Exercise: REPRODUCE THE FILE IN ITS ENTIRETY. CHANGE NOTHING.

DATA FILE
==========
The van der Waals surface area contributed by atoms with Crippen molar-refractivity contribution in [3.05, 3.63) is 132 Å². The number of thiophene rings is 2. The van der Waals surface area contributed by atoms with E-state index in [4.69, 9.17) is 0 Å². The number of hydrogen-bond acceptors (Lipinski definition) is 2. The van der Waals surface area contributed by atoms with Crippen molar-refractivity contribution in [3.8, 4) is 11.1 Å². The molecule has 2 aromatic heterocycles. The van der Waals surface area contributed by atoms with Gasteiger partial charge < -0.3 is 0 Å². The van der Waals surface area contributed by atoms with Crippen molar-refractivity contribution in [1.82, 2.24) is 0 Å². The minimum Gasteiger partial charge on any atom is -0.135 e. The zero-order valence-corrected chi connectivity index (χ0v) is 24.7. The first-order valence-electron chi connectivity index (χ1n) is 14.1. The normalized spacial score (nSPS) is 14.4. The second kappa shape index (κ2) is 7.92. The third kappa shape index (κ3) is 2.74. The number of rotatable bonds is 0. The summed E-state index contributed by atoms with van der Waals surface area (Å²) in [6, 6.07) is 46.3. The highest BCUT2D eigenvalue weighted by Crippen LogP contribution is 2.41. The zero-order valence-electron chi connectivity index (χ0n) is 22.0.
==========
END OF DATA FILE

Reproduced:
The van der Waals surface area contributed by atoms with Crippen molar-refractivity contribution in [3.05, 3.63) is 132 Å². The number of thiophene rings is 2. The van der Waals surface area contributed by atoms with E-state index in [4.69, 9.17) is 0 Å². The number of hydrogen-bond acceptors (Lipinski definition) is 2. The van der Waals surface area contributed by atoms with Crippen molar-refractivity contribution in [3.8, 4) is 11.1 Å². The molecule has 2 aromatic heterocycles. The van der Waals surface area contributed by atoms with Gasteiger partial charge < -0.3 is 0 Å². The van der Waals surface area contributed by atoms with Crippen molar-refractivity contribution in [1.82, 2.24) is 0 Å². The minimum Gasteiger partial charge on any atom is -0.135 e. The zero-order valence-corrected chi connectivity index (χ0v) is 24.7. The first-order valence-electron chi connectivity index (χ1n) is 14.1. The normalized spacial score (nSPS) is 14.4. The second kappa shape index (κ2) is 7.92. The third kappa shape index (κ3) is 2.74. The number of rotatable bonds is 0. The summed E-state index contributed by atoms with van der Waals surface area (Å²) in [6, 6.07) is 46.3. The highest BCUT2D eigenvalue weighted by Crippen LogP contribution is 2.41. The zero-order valence-electron chi connectivity index (χ0n) is 22.0.